His argument in the Essay is something like, um... so he starts off by claiming that language grew out of 'passion' rather than 'need', as a form of emotional expression rather than for practical use. This happened in warmer, southern climates, where life wasn't too hard and people could spend a lot of time emoting about things, and language started out very close to song with lots of melodic vowel sounds.

Then, as people moved north, the weather got worse and they had to spend longer doing annoying practical stuff, and language got used more for needs than passions. As part of this evolution it got harsher and more cluttered up with consonants, and generally moved away from its roots in song. Also, written language was a force towards articulation and standardisation, and made literary languages "lose in power what they gain in clarity". Special shout-out to Polish:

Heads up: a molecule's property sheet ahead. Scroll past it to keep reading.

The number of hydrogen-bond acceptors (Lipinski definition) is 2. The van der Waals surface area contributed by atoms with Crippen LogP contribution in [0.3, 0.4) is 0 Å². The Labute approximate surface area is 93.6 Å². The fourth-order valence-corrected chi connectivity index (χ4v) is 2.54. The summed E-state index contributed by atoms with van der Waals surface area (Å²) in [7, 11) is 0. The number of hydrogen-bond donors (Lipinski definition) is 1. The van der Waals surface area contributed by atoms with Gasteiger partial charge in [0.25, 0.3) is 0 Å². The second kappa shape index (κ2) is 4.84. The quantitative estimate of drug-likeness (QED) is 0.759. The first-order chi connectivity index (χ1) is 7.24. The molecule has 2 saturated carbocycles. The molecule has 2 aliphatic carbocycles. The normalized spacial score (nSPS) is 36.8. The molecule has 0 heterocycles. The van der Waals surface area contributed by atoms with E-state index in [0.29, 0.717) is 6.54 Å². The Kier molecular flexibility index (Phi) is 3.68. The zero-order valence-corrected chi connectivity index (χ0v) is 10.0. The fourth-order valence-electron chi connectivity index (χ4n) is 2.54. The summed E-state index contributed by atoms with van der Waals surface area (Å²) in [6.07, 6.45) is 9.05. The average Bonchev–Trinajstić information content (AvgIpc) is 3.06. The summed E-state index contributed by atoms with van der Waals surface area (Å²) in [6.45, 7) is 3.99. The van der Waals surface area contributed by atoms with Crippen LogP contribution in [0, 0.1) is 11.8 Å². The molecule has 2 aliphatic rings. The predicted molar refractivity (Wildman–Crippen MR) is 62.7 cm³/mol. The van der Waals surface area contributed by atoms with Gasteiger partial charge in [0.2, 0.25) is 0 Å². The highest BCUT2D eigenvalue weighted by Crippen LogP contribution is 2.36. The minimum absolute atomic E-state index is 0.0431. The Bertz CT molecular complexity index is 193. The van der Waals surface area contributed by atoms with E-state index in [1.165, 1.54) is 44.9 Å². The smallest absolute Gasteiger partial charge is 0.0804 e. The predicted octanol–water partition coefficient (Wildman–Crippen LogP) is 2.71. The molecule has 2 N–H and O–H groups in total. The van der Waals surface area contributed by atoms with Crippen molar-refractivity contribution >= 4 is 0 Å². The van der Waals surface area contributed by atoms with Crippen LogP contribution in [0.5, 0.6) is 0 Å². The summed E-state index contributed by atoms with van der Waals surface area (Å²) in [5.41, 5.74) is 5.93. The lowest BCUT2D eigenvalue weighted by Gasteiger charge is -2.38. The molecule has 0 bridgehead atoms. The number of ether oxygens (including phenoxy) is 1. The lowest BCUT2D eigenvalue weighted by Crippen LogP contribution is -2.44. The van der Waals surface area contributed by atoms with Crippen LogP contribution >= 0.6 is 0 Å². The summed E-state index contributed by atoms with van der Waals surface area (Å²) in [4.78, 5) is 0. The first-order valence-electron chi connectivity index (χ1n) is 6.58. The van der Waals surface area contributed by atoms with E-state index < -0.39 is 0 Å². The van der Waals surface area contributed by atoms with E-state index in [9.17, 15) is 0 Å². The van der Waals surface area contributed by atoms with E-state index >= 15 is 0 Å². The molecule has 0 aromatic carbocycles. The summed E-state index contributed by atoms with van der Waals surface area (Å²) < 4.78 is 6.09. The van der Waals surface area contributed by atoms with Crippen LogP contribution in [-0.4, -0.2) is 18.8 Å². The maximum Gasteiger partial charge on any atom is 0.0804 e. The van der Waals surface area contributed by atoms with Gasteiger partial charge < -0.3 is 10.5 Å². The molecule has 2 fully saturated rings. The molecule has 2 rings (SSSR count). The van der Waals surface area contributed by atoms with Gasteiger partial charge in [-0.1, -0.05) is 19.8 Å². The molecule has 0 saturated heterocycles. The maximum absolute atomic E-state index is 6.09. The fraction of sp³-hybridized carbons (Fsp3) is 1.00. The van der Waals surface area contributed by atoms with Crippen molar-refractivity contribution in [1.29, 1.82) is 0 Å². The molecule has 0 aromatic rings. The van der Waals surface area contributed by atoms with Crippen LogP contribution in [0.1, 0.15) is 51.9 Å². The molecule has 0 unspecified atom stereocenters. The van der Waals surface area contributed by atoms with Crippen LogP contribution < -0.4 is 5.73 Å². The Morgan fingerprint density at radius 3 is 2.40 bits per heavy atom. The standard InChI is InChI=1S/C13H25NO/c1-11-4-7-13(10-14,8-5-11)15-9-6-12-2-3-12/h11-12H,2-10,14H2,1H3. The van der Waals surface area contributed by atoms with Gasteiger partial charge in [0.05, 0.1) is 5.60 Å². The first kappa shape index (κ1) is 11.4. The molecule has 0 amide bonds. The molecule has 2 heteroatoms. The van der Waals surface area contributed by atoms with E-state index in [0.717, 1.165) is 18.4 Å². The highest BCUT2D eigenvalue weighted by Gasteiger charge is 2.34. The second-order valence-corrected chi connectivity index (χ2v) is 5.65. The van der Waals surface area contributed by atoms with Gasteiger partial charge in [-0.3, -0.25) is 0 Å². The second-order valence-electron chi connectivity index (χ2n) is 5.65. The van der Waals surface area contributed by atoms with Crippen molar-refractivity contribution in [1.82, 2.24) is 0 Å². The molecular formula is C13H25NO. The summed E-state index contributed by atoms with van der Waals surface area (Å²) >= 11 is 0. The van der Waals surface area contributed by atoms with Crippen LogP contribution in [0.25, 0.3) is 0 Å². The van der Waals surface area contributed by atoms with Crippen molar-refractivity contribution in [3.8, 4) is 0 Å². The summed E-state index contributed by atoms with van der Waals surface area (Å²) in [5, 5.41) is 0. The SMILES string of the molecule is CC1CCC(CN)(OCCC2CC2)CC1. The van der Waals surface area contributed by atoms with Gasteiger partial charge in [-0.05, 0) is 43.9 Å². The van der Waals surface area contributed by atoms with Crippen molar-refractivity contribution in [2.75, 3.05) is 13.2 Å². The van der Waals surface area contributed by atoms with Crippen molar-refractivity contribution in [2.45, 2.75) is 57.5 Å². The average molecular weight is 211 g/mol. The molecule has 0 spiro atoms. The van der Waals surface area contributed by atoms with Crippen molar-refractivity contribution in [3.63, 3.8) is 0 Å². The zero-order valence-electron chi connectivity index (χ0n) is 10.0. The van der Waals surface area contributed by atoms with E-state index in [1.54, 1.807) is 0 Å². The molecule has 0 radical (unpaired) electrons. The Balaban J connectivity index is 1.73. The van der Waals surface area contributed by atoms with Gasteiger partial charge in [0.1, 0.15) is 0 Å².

In those burdened with useless consonants, writing seems to have preceded speech: and who would doubt that such is the case with Polish? If it is, then Polish must be the coldest of all languages.

So that's the first half of the book. The second half is a parallel argument for music, which is based in some real French court controversy, the Querelle des Bouffons ("Quarrel of the Comic Actors"). This seems to have been an argument between fans of French opera and Italian opera, with Rousseau on the Italian side and the composer Rameau on the French one. Rousseau likes Italian opera because it has a strong melodic line; harmony serves melody rather than dictating what the melody should be. In comparison French operatic music (and a lot of 'serious' classical music in general) is built up much more structurally, with fragments of melody combined and inverted and layered up over complex chord progressions.